1. sigmaalgebra

          Nice PG quote. Elegant — just make thoselittle x marks and count! Great point! Shootsin the gut the claims that an MBA is great fora career in really big business, and I used tobe an MBA prof. One of the best PG quotesI’ve seen.

          1. LE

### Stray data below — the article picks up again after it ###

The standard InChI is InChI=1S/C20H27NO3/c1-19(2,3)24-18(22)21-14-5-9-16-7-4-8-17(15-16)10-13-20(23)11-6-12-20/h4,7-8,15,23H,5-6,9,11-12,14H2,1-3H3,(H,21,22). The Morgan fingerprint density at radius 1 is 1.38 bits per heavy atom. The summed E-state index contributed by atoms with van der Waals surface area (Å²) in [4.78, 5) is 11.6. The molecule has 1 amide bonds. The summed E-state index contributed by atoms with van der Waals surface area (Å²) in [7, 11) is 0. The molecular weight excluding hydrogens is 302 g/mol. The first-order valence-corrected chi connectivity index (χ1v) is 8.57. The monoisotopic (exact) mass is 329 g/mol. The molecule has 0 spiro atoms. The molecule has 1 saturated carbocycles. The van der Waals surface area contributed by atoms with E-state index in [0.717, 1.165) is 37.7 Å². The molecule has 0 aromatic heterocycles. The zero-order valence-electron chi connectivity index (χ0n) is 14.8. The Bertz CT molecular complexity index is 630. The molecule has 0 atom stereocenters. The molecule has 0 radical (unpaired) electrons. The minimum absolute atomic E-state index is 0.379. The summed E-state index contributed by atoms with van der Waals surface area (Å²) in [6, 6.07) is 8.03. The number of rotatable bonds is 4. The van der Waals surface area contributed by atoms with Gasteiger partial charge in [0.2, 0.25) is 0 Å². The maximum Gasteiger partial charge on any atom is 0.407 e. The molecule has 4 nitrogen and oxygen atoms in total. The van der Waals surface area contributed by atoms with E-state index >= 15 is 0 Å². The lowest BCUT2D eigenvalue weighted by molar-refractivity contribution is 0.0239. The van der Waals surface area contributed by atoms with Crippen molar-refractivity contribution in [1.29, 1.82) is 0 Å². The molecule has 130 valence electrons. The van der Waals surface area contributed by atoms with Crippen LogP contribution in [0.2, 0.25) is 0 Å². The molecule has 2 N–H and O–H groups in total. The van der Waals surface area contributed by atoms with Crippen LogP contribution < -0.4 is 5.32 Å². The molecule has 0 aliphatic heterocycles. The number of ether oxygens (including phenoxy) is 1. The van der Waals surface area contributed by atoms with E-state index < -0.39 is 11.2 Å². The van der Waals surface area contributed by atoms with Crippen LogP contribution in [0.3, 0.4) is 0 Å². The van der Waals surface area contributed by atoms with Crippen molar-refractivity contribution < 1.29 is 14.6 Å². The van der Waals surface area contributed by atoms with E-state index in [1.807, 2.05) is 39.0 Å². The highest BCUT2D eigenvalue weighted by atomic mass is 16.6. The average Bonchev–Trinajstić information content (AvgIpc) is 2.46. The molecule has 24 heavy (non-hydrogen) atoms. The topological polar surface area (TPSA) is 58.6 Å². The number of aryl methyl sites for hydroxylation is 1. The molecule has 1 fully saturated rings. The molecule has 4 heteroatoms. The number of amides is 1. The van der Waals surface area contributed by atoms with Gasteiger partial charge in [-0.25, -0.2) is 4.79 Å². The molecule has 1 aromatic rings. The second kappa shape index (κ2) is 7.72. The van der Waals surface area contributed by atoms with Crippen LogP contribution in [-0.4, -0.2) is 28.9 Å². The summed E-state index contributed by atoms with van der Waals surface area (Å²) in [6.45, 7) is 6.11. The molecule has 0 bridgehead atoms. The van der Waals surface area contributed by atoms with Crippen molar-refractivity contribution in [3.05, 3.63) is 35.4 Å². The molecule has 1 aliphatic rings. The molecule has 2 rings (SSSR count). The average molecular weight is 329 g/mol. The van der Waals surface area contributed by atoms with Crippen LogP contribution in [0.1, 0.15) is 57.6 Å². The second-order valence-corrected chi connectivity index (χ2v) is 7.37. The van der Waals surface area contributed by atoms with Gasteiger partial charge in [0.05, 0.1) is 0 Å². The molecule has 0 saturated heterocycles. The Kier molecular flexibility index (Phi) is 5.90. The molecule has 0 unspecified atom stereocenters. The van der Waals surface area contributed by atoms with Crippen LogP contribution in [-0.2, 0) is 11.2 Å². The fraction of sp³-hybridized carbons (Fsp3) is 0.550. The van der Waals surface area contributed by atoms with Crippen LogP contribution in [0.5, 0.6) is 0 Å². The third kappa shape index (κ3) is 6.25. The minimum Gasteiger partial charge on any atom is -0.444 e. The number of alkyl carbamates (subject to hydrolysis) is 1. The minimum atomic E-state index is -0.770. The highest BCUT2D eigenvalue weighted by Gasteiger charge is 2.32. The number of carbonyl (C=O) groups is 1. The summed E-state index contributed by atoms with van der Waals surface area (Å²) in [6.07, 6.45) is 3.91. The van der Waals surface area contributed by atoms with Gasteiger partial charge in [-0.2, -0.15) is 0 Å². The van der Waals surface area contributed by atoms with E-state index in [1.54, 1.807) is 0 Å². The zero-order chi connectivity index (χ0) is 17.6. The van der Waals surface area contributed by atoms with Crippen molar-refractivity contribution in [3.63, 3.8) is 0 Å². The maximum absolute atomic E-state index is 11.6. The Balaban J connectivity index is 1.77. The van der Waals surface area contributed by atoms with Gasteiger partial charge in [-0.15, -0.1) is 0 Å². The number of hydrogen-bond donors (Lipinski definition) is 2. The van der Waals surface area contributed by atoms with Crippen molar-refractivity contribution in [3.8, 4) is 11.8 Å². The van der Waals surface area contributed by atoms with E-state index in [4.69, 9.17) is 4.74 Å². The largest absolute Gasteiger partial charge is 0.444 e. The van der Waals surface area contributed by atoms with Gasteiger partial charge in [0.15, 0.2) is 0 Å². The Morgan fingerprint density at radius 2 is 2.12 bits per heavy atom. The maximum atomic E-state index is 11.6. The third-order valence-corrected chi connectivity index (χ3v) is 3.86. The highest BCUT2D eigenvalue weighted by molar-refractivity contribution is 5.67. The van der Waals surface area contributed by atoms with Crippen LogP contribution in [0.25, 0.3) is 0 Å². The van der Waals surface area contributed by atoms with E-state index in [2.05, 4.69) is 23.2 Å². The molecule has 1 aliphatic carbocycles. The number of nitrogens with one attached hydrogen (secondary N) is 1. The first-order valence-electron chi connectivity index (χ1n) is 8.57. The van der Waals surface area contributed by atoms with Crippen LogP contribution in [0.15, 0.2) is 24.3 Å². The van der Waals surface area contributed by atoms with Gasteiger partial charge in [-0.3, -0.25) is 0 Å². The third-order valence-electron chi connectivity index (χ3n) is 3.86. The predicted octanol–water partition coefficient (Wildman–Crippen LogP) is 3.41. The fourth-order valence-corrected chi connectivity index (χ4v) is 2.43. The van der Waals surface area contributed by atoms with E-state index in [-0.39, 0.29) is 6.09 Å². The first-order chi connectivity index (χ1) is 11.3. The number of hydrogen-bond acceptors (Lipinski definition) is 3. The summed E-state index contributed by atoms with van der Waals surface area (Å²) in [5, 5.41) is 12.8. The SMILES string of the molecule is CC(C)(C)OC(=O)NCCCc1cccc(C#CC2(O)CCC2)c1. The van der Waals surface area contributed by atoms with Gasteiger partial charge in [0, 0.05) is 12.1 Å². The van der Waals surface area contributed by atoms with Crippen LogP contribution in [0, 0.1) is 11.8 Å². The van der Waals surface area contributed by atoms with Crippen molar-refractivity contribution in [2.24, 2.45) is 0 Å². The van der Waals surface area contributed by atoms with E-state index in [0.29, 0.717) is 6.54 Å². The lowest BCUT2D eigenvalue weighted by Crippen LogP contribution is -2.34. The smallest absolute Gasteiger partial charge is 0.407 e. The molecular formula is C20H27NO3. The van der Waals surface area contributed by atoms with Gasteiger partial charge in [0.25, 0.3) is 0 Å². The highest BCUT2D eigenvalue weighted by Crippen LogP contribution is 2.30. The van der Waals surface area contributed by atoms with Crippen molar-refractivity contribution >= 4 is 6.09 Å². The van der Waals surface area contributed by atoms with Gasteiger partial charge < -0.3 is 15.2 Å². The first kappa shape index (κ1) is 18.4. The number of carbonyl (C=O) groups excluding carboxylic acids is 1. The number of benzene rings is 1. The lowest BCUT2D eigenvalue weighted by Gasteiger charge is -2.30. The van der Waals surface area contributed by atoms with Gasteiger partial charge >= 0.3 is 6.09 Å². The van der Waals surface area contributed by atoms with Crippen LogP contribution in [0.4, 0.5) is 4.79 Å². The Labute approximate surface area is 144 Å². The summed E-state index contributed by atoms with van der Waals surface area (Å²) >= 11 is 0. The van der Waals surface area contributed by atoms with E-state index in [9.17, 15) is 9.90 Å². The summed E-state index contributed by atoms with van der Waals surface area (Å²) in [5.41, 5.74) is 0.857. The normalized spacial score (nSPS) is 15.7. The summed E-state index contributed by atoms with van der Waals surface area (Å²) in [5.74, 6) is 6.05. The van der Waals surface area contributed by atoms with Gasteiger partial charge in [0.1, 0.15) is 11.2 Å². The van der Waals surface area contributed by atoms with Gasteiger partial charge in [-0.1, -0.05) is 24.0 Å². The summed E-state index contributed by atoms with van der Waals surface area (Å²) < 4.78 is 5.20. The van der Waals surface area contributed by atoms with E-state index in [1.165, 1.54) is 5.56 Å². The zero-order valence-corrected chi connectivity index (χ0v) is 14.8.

So if you want to invest two years in something that will help you succeed in business, the evidence suggests you’d do better to learn how to hack than get an MBA.Well of course where there is smoke there is fire. But I would take exception (knowing of and knowing about many people who have “success in business” meaning they have one form or another of what is known as “fuck you” money and freedom) that trying to draw a conclusion from that list simply doesn’t make sense. It’s a limited list. Anyway these guys that I speak of have more in terms of life than any guy who is a slave at a corporation at any level. They probably do have less media smoke being blown up their you know what though.PG got hatched into the business world around the time of the Internet. I don’t know if he ever operated so much as a lemonade stand (defacto lame thing parents think is good for kids, jeesh). Prior to that he was really about math and programming afaik. (Please correct me if I am wrong). If he was thinking about business growing up in Pittsburgh I have never read that.Consequently he actually has little experience in general business other than the world that he operates in. And as a result he really has little exposure to the many ways (that are not F5000, corporate or VC,angel, startup lottery based) as far as how people earn their livings. And what that living allows them to do. He only knows what he knows. About as much as I know about academia or sports (very little).That said oddly enough I do agree with the MBA generalization in the sense that when I went to business school the undergrads were about business and the MBA’s hatched later in life after getting some liberal arts or other non business UG degree. As far as “learn to hack” as being the choice other than an MBA I think the inaccuracy of that is obvious.You most certainly don’t need an MBA to make money in business. You don’t even need an UG degree from an IVY League. Although it does help greatly with opening doors and confidence for sure. And women like it as well as do their parents. So that counts for something right there.Curious (as a prof) what your experience was with that.